Although present drying methods are acceptable in terms of reducing the amount of residual hydroxyl species in consolidated preforms, it has been found that preforms treated by such methods exhibit a longitudinal gradient in hydroxyl ion concentration, referred to as an intra-blank water gradient, such that a typical dried consolidated preform or blank exhibits a higher hydroxyl content at one end than at the other. It is not unusual for a length of optical waveguide filament drawn from one end of such a blank to exhibit water attenuation values at a wavelength of 950 nm which are 2-7 db/km or more higher than filament drawn from the other end of the blank.

It would be desirable from the standpoint of product selection to reduce such intra-blank water gradients, so that all sections of optical waveguide drawn from a single blank would exhibit approximately equivalent water attenuation characteristics. Such a reduction would be particularly desirable if it could be accomplished without increasing the mean water attenuation value exhibited by waveguide drawn from the preform.

It is therefore the principal object of the present invention to provide an improvement in the soot preform drying process whereby consolidated preforms exhibiting lower water gradients may be obtained.

Other objects and advantages of the invention will become apparent from the following description thereof.


As previously indicated, in accordance with the known method for making a consolidated optical waveguide preform, a coating of glass soot is first deposited on a starting member to a desired thickness to form a porous soot preform. After this preform has been formed, the starting member is removed, leaving an aperture in the preform having an inlet at one end through which the drying gases are subsequently to be introduced and an exit of the other end from which some of the drying gases will be emitted.

Thereafter, the preform is disposed in a furnace having a heated consolidation zone and the drying gas is introduced into the preform at the aperture inlet end. This gas exits the preform via both the intersticies of the porous soot preform structure and the aperture exit at the opposite end of the preform. After the flow of drying gas has been initiated, consolidation of the preform is accomplished by passing the preform slowly through the heated consolidation zone, that zone being maintained at a temperature sufficient to cause the soot particles to fuse into a dense glass layer so that a solid tubular glass preform is provided. The known drying and consolidation procedures are more fully described in the aforementioned U.S. Pat. Nos. 4,125,388 and 4,165,223, and those patents are expressly incorporated by reference herein for additional information relating to such procedures.

Up to the present time, the practice has been to initiate the consolidation process at the end of the soot preform incorporating the aperture exit, commonly referred to as the tip end of the preform because it is the first portion of the preform to be later drawn. This has been accomplished by simply lowering the preform into the hot zone of the vertically disposed consolidation furnace, a procedure hereinafter sometimes referred to as downdrive drying.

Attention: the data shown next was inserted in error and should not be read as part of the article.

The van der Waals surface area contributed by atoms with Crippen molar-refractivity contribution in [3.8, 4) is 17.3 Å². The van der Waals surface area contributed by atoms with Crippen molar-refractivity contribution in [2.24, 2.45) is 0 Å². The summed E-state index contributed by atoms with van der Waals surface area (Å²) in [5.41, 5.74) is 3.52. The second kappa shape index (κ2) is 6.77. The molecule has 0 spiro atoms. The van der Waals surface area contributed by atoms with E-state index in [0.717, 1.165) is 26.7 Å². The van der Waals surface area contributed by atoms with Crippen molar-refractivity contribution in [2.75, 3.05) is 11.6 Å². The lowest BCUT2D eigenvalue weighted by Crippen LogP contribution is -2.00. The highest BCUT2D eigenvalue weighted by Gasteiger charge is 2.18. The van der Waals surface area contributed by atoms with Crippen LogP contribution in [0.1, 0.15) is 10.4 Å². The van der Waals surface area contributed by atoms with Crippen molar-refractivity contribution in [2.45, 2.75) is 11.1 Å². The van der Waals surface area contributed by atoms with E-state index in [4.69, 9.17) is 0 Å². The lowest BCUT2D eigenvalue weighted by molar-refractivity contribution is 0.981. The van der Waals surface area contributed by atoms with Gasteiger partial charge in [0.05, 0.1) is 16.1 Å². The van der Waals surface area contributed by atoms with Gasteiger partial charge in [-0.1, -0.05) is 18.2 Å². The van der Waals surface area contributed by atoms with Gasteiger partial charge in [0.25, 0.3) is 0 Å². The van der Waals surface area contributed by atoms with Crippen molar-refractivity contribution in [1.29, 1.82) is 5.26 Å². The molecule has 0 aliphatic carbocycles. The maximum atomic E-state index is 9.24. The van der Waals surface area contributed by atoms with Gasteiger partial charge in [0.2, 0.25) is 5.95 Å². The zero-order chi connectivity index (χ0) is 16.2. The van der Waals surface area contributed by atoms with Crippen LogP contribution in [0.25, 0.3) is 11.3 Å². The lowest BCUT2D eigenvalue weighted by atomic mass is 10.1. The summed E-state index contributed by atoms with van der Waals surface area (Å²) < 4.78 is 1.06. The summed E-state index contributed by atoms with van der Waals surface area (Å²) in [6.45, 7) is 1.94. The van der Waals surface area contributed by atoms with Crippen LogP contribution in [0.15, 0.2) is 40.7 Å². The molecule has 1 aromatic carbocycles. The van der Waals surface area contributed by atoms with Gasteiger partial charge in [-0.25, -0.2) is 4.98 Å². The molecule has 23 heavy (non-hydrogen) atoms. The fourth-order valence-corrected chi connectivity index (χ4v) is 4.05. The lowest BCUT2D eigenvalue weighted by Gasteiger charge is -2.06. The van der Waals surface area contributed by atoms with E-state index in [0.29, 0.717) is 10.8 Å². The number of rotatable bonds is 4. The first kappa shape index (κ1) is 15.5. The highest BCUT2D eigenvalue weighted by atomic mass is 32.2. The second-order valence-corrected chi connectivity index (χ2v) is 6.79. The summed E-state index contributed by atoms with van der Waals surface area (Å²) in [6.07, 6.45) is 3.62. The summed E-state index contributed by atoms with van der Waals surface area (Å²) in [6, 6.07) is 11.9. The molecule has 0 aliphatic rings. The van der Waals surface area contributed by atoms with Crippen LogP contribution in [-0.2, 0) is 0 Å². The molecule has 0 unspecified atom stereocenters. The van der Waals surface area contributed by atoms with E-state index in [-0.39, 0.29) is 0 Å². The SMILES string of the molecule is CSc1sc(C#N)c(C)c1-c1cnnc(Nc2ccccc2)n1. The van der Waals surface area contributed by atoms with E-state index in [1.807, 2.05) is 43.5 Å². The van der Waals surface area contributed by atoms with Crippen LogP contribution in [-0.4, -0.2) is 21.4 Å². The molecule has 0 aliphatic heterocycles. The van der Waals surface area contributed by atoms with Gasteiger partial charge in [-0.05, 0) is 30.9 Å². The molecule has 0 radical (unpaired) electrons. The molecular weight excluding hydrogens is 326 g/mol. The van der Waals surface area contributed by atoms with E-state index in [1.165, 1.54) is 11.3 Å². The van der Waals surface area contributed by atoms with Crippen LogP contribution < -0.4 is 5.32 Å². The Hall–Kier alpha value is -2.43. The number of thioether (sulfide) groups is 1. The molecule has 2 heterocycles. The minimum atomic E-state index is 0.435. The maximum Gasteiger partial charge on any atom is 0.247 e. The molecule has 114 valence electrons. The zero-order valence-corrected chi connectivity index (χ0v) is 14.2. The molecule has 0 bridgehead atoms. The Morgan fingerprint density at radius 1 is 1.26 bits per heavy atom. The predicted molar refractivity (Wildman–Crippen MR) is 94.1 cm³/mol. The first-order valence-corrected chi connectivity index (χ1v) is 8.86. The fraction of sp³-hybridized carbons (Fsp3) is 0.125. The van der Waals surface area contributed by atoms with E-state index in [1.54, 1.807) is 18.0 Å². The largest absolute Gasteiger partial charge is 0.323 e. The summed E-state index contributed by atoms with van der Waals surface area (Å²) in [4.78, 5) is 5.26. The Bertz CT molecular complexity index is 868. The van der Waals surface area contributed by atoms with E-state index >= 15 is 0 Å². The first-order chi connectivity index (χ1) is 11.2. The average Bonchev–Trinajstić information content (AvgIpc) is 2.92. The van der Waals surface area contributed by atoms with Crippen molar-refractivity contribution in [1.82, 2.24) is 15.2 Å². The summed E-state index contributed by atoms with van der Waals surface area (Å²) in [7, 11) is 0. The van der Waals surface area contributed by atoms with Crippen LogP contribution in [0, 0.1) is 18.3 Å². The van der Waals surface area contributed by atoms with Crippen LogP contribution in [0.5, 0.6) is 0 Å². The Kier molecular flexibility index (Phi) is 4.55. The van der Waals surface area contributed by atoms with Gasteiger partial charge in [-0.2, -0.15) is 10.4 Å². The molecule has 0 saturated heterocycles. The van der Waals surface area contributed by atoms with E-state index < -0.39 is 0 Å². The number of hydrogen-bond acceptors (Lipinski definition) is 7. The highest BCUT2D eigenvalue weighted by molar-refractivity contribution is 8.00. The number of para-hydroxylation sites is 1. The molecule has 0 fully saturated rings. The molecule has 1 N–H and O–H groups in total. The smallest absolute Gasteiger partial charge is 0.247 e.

We have now discovered that a substantial reduction of the intra-blank water gradient in a consolidated optical waveguide blank can be provided by reversing the direction of preform consolidation. Hence, contrary to the prior practice, the present invention requires that the soot preform be passed through the heated consolidation zone in a direction such that consolidation proceeds from the aperture inlet or tail end of the preform to the aperture exit or tip end of the preform. This can be accomplished by drawing the soot preform up through the hot zone of a vertically disposed consolidation furnace, a process hereinafter sometimes referred to as updrive drying.


The invention may be further understood by reference to the drawing wherein:

FIG. 1 schematically illustrates tip-initiated or downdrive consolidation in accordance with the prior art;

FIG. 2 schematically illustrates tail-initiated or up drive consolidation in accordance with the invention; and

FIG. 3 is a graphical representation of the attenuation due to water exhibited by optical waveguide filaments produced utilizing the drying procedures of the invention and of the prior art.


As is evident from an examination of FIG. 1 of the drawing, under prior practice the consolidation of the soot preform was undertaken by lowering the preform into the hot zone of a consolidation furnace so that consolidation of the preform proceeded from the tip end toward the tail or drying gas inlet end of the preform. In this procedure, the drying gases reaching the consolidating tip have previously passed through relatively cool, hydroxyl-containing, unconsolidated portions of the preform.

In the updrive drying procedure schematically illustrated in FIG. 2 of the drawing, the soot preform is drawn up through the hot zone of the furnace so that consolidation is initiated in the region proximate to the drying gas inlet. In this procedure the drying gases passing through the consolidating soot have not previously been exposed to relatively cool, undried glass.